If you invested $1 in the S&P500 index in 1988 and kept it to 2018 you would have $20. Not terrible. Average rate of return is 10.5%. Before fees, and taxes, but those would be more personal. So that is the standard. An average manager should be no better, a weak fund less, although most of them did not survive the 30 year period.

Let’s look for better.

A dollar in Berkshire would have become $100. Clearly there is bit of Alpha when you look at Buffett. Average return 16.6%. A 6% management fee would have made the return average.. There are several managers who have returns in the above average range.

One of them is far off the normal playing field. Renaissance Technologies – Medallion Fund. If you paid a management fee of 51% of assets each year from 1988 to 2018, you would still have beaten the S&P.

The best

A dollar invested in the fund in 1988 and held to 2018, would have become more than $20,000 net of the fees they do charge. I’ll bet you did not think there was a fund that outperformed Buffet 200x. Average return more than 39%! For 30 years!!!!! I don’t know what the sigma is for that but it is a largish one.

Maybe there are investors earning more somewhere, but they are not easily seen. Some funds might outperform for a year or two, but thirty years speaks to a method.

The obvious point

The market is efficient most of the time, but not all of the time. Maybe it is efficient all of the time but there is a lag to adjust. In some way, the Medallion Fund is playing by what is actually there not what is theoretically there.

You will recall, theorists think theory and practice are the same while practitioners think they are not. Sometimes the practitioners break away and just do it.

Are trained finance people the key?

Finance trained people may not be able to see the anomalies. It is interesting to notice the Medallion Fund founder is not a finance guy. He is a mathematician and has no finance centric biases. When I was in the accounting business I preferred to hire bright people without a degree in business or commerce. They started further to the back about finance and financial reporting, but caught up quickly and were more insightful about people and communication issues.

I knew someone in the early 70s who ran a small hedge fund and averaged 20% a quarter for more than four years. He had simple tastes and quit. He too knew next to nothing about “the market.” He could tell you it was Tuesday and raining in New York so KLM would open higher. It was 50-50 he could not tell you what business the symbol KLM was for.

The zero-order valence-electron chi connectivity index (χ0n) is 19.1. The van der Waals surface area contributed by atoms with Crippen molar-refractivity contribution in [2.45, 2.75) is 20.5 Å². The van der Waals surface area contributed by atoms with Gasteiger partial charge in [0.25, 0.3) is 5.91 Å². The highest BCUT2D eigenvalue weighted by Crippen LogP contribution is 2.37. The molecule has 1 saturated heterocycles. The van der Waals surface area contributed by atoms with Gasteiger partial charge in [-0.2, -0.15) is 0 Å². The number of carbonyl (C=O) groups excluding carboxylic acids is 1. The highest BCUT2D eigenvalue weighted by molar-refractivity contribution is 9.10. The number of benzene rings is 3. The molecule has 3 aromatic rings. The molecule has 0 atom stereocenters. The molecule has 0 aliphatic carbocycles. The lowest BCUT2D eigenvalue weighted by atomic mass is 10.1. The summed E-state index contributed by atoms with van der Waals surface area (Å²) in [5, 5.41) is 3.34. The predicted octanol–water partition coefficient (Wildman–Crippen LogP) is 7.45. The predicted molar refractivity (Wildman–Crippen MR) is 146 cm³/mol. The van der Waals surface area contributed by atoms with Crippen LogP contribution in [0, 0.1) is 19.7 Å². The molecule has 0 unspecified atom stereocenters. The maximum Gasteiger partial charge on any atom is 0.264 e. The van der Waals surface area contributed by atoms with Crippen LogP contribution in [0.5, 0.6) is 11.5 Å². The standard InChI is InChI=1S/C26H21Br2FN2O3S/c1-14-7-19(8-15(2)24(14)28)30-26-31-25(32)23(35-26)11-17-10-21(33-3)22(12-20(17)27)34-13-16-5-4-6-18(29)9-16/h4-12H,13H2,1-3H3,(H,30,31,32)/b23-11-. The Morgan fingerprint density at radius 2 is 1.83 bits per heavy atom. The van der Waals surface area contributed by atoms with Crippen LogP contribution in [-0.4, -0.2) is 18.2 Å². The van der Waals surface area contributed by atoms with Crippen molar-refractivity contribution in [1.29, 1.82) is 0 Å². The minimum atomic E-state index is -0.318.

Life is about correlations and patterns and those are not the same for each of us. Huge interactive markets like the stock market are more like quantum physics than Newtonian physics. Chaotic with tendencies, not predictive. Sometimes you get too close.

Two problems for us

  1. History says little about the future. The Medallion Fund could crash and burn like Long Term Capital Management. We don’t know what they do and how they do it so there is no way to judge that. Practically, they are so far off the normal, they cannot be assessed using conventional wisdom.
  2. You cannot judge a startup. No one could look at the Medallion example and pick out the conditions from their 1988 position. We could likely identify the conditions that were present but not necessarily those that were of key importance. Most of what we see mathematicians call necessary but not sufficient. You cannot tell in advance who will win this game.

Where next

There are different ways to succeed.

Buffett is the master of buying businesses with certain key markers. He and Charlie Munger are very strong on the common sense of their model and have made huge sums for themselves and others.

Jim Simons of Reliance started in a different place (mathematician and code breaker) and did well too. He, no doubt, has skills on the technical side, in hiring, and in leading a crowd of very unusual people. I doubt those skills are easily measured.

You will enjoy Nick Maggiulli’s article on the fund. It is worth a look. The Greatest Money-Making Machine of All Time. Watch the linked video in the article.

In general

For now, like shopping for new shoes be sure you get, as a minimum, the value you pay for. It will be easier if you know what it is you are buying and how to assess its value. That’s meaning. If the fees mean you are not keeping pace with something passive, you should look more or just go to passive.

Also decide what is the sufficient yield for you. The yield you need to reach your goal. If you are getting that, maybe the cost to get it is not that important.